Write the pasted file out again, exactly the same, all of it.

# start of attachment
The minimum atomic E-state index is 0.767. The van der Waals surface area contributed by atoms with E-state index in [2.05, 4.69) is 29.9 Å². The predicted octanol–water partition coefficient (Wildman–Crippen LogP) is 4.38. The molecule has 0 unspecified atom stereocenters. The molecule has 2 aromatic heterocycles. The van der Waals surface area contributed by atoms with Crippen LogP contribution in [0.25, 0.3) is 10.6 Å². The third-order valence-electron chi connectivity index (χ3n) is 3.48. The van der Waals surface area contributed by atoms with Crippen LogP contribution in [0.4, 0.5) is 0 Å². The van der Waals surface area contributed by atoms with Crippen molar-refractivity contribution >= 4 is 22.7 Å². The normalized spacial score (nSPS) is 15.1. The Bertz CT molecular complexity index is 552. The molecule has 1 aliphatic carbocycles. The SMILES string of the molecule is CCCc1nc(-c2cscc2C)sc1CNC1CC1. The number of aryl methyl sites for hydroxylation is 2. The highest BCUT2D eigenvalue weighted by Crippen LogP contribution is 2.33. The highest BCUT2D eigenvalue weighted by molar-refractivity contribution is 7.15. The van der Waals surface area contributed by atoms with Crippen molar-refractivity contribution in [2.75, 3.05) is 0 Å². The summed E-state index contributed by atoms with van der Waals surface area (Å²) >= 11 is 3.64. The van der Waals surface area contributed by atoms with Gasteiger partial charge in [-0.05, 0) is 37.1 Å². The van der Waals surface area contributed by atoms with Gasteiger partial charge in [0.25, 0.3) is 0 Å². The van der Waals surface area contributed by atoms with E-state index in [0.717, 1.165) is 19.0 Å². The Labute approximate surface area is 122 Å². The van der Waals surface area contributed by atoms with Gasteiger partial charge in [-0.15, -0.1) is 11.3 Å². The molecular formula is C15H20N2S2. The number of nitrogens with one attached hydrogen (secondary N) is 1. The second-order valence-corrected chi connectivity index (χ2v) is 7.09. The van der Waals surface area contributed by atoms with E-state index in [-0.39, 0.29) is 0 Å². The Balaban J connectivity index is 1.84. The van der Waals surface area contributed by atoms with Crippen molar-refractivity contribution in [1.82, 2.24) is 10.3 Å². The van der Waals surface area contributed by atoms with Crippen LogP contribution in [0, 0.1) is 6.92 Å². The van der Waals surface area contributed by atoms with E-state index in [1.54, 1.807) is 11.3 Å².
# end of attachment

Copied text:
The minimum atomic E-state index is 0.767. The van der Waals surface area contributed by atoms with E-state index in [2.05, 4.69) is 29.9 Å². The predicted octanol–water partition coefficient (Wildman–Crippen LogP) is 4.38. The molecule has 0 unspecified atom stereocenters. The molecule has 2 aromatic heterocycles. The van der Waals surface area contributed by atoms with Crippen LogP contribution in [0.25, 0.3) is 10.6 Å². The third-order valence-electron chi connectivity index (χ3n) is 3.48. The van der Waals surface area contributed by atoms with Crippen LogP contribution in [0.4, 0.5) is 0 Å². The van der Waals surface area contributed by atoms with Crippen molar-refractivity contribution >= 4 is 22.7 Å². The normalized spacial score (nSPS) is 15.1. The Bertz CT molecular complexity index is 552. The molecule has 1 aliphatic carbocycles. The SMILES string of the molecule is CCCc1nc(-c2cscc2C)sc1CNC1CC1. The number of aryl methyl sites for hydroxylation is 2. The highest BCUT2D eigenvalue weighted by Crippen LogP contribution is 2.33. The highest BCUT2D eigenvalue weighted by molar-refractivity contribution is 7.15. The van der Waals surface area contributed by atoms with Crippen molar-refractivity contribution in [2.75, 3.05) is 0 Å². The summed E-state index contributed by atoms with van der Waals surface area (Å²) >= 11 is 3.64. The van der Waals surface area contributed by atoms with Gasteiger partial charge in [-0.05, 0) is 37.1 Å². The van der Waals surface area contributed by atoms with Gasteiger partial charge in [0.25, 0.3) is 0 Å². The van der Waals surface area contributed by atoms with E-state index in [0.717, 1.165) is 19.0 Å². The Labute approximate surface area is 122 Å². The van der Waals surface area contributed by atoms with Gasteiger partial charge in [-0.15, -0.1) is 11.3 Å². The molecular formula is C15H20N2S2. The number of nitrogens with one attached hydrogen (secondary N) is 1. The second-order valence-corrected chi connectivity index (χ2v) is 7.09. The van der Waals surface area contributed by atoms with E-state index in [-0.39, 0.29) is 0 Å². The Balaban J connectivity index is 1.84. The van der Waals surface area contributed by atoms with Crippen molar-refractivity contribution in [1.82, 2.24) is 10.3 Å². The van der Waals surface area contributed by atoms with Crippen LogP contribution in [0, 0.1) is 6.92 Å². The van der Waals surface area contributed by atoms with E-state index in [1.54, 1.807) is 11.3 Å².